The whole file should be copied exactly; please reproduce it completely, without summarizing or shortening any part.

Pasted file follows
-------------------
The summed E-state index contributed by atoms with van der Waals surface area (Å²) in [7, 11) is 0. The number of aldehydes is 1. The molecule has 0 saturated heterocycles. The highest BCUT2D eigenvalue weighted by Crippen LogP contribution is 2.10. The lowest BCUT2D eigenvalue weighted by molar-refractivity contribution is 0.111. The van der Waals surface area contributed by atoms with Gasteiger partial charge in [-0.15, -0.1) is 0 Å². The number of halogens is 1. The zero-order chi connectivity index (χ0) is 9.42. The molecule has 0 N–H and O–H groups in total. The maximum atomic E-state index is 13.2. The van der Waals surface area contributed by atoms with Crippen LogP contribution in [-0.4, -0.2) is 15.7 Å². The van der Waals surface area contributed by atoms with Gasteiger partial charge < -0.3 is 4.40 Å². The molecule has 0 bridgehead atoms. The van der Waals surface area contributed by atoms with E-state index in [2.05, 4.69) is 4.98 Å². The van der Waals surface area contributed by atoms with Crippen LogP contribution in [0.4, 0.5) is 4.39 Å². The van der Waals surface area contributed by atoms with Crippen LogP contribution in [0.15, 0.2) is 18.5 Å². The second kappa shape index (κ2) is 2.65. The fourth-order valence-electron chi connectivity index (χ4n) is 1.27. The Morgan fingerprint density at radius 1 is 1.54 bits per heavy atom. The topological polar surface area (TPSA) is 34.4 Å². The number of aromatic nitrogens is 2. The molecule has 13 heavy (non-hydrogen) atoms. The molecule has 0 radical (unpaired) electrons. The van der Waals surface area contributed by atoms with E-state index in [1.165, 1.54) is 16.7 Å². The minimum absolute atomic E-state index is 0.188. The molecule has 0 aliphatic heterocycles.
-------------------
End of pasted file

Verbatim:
The summed E-state index contributed by atoms with van der Waals surface area (Å²) in [7, 11) is 0. The number of aldehydes is 1. The molecule has 0 saturated heterocycles. The highest BCUT2D eigenvalue weighted by Crippen LogP contribution is 2.10. The lowest BCUT2D eigenvalue weighted by molar-refractivity contribution is 0.111. The van der Waals surface area contributed by atoms with Gasteiger partial charge in [-0.15, -0.1) is 0 Å². The number of halogens is 1. The zero-order chi connectivity index (χ0) is 9.42. The molecule has 0 N–H and O–H groups in total. The maximum atomic E-state index is 13.2. The van der Waals surface area contributed by atoms with Crippen LogP contribution in [-0.4, -0.2) is 15.7 Å². The van der Waals surface area contributed by atoms with Gasteiger partial charge < -0.3 is 4.40 Å². The molecule has 0 bridgehead atoms. The van der Waals surface area contributed by atoms with E-state index in [2.05, 4.69) is 4.98 Å². The van der Waals surface area contributed by atoms with Crippen LogP contribution in [0.4, 0.5) is 4.39 Å². The van der Waals surface area contributed by atoms with Crippen LogP contribution in [0.15, 0.2) is 18.5 Å². The second kappa shape index (κ2) is 2.65. The fourth-order valence-electron chi connectivity index (χ4n) is 1.27. The Morgan fingerprint density at radius 1 is 1.54 bits per heavy atom. The topological polar surface area (TPSA) is 34.4 Å². The number of aromatic nitrogens is 2. The molecule has 13 heavy (non-hydrogen) atoms. The molecule has 0 radical (unpaired) electrons. The van der Waals surface area contributed by atoms with E-state index in [1.165, 1.54) is 16.7 Å². The minimum absolute atomic E-state index is 0.188. The molecule has 0 aliphatic heterocycles.